Educators Aren’t Just Welcoming Change, They’re Leading It
Jenna Marvin, a media specialist at Howenstine High Magnet School, doesn’t buy into the perception of some that the National Education Association (NEA) and its members resist change and reform.
On the contrary, at her school in Tucson, Arizona, educators aren’t just welcoming change and reform—they’re leading it.
“We’re fighting very hard to save schools,” Marvin says. “We’re embracing change, so we can meet the needs of kids today, not those of 20 or 30 years ago.”
Who are the kids of today? A lot of them look very much like the kids at Marvin’s school.
At Howenstine, students are low-income. They’re English language learners. They’re special education. They’re at high risk of dropping out. But Howenstine is a service-learning magnet school, and a designated site of NEA’s Priority Schools Campaign, which works with educators, schools, local associations, and districts to focus attention on raising student achievement in struggling schools.
With these designations, students are drawn to Howenstine by a desire to connect their classroom with their community, which research shows raises achievement and keeps kids in school. They’re also drawn to Howenstine because it’s a small school where struggling kids get individual attention from educators who put in the extra time and the hard work to help all students succeed.
While opponents of public education have been attacking teachers and unions, calling them greedy and concerned only with paychecks, benefits, and the status quo, a revolution is taking place at Howenstine and other schools across the country. Educators like Marvin are turning around low-performing schools by leading reform and bringing about significant change.
Such leadership for student success is part of NEA’s bold new action agenda to transform the teaching profession, announced last December by NEA President Dennis Van Roekel. The plan—Leading the Profession: NEA’s Three-Point Plan for Reform—had a clear message: Teachers must take the lead, and they must take responsibility for their profession.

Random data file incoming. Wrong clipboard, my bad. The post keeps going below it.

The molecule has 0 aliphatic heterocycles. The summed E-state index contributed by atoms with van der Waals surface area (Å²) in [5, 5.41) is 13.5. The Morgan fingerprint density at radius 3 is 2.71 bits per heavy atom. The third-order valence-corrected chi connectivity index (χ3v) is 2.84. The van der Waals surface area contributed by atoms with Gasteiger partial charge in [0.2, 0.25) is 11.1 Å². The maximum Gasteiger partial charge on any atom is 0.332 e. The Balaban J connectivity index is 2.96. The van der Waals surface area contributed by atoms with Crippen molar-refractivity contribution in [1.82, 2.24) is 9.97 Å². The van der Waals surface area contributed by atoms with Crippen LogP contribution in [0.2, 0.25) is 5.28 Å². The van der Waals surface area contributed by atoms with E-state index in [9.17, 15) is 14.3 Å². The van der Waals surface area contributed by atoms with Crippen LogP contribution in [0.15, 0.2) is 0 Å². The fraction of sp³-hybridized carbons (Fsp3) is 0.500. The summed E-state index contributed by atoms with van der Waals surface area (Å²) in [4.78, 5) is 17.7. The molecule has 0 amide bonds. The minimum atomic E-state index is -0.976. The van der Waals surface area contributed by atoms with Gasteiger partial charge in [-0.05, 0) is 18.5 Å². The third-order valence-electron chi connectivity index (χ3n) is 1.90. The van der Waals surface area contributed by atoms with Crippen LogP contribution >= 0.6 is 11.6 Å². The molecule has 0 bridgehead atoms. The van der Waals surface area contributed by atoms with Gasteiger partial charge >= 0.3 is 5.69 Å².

“NEA aims to ensure that teachers’ expertise isn’t confined to the classroom,” Van Roekel said. “Teachers should have more opportunities to strengthen their skills and knowledge and inform policy decisions that affect the classroom.”
The three-point plan calls for raising the bar on teacher quality before new educators reach the classroom; making sure that teachers remain at the top of their game throughout their careers; and helping teachers lead reform by helping them become community and policy leaders. The Priority Schools Campaign is integral to putting educators at the forefront of reform efforts.
Giving Teachers a Voice
Educators have always been willing to accept changes to better meet students’ needs; they just didn’t want those changes foisted upon them without having a chance to offer their input. What’s different here is that educators now have a respected voice in the process, and the union is leading the reform effort rather than being pulled along behind it.